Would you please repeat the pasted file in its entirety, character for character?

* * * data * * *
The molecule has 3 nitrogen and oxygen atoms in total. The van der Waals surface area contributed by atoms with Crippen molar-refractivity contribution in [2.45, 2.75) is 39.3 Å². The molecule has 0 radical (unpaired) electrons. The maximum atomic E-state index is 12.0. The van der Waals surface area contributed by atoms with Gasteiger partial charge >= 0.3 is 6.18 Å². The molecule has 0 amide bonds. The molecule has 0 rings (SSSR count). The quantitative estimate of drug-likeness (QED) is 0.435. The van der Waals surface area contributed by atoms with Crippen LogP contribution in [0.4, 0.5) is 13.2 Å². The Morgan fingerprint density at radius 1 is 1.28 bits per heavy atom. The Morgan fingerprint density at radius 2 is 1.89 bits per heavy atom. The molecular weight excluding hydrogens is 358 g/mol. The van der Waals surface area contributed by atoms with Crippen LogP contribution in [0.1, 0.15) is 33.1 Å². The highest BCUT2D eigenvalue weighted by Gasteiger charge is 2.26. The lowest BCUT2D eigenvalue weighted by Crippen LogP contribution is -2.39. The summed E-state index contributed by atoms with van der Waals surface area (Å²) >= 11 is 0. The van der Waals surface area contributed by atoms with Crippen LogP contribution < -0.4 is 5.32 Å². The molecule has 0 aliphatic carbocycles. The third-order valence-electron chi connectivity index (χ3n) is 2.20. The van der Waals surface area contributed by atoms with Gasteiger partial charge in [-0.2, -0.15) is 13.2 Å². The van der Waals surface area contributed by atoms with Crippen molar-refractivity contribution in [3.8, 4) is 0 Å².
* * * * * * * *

The molecule has 3 nitrogen and oxygen atoms in total. The van der Waals surface area contributed by atoms with Crippen molar-refractivity contribution in [2.45, 2.75) is 39.3 Å². The molecule has 0 radical (unpaired) electrons. The maximum atomic E-state index is 12.0. The van der Waals surface area contributed by atoms with Gasteiger partial charge >= 0.3 is 6.18 Å². The molecule has 0 amide bonds. The molecule has 0 rings (SSSR count). The quantitative estimate of drug-likeness (QED) is 0.435. The van der Waals surface area contributed by atoms with Crippen LogP contribution in [0.4, 0.5) is 13.2 Å². The Morgan fingerprint density at radius 1 is 1.28 bits per heavy atom. The Morgan fingerprint density at radius 2 is 1.89 bits per heavy atom. The molecular weight excluding hydrogens is 358 g/mol. The van der Waals surface area contributed by atoms with Crippen LogP contribution in [0.1, 0.15) is 33.1 Å². The highest BCUT2D eigenvalue weighted by Gasteiger charge is 2.26. The lowest BCUT2D eigenvalue weighted by Crippen LogP contribution is -2.39. The summed E-state index contributed by atoms with van der Waals surface area (Å²) >= 11 is 0. The van der Waals surface area contributed by atoms with Crippen LogP contribution < -0.4 is 5.32 Å². The molecule has 0 aliphatic carbocycles. The third-order valence-electron chi connectivity index (χ3n) is 2.20. The van der Waals surface area contributed by atoms with Gasteiger partial charge in [-0.2, -0.15) is 13.2 Å². The van der Waals surface area contributed by atoms with Crippen molar-refractivity contribution in [3.8, 4) is 0 Å².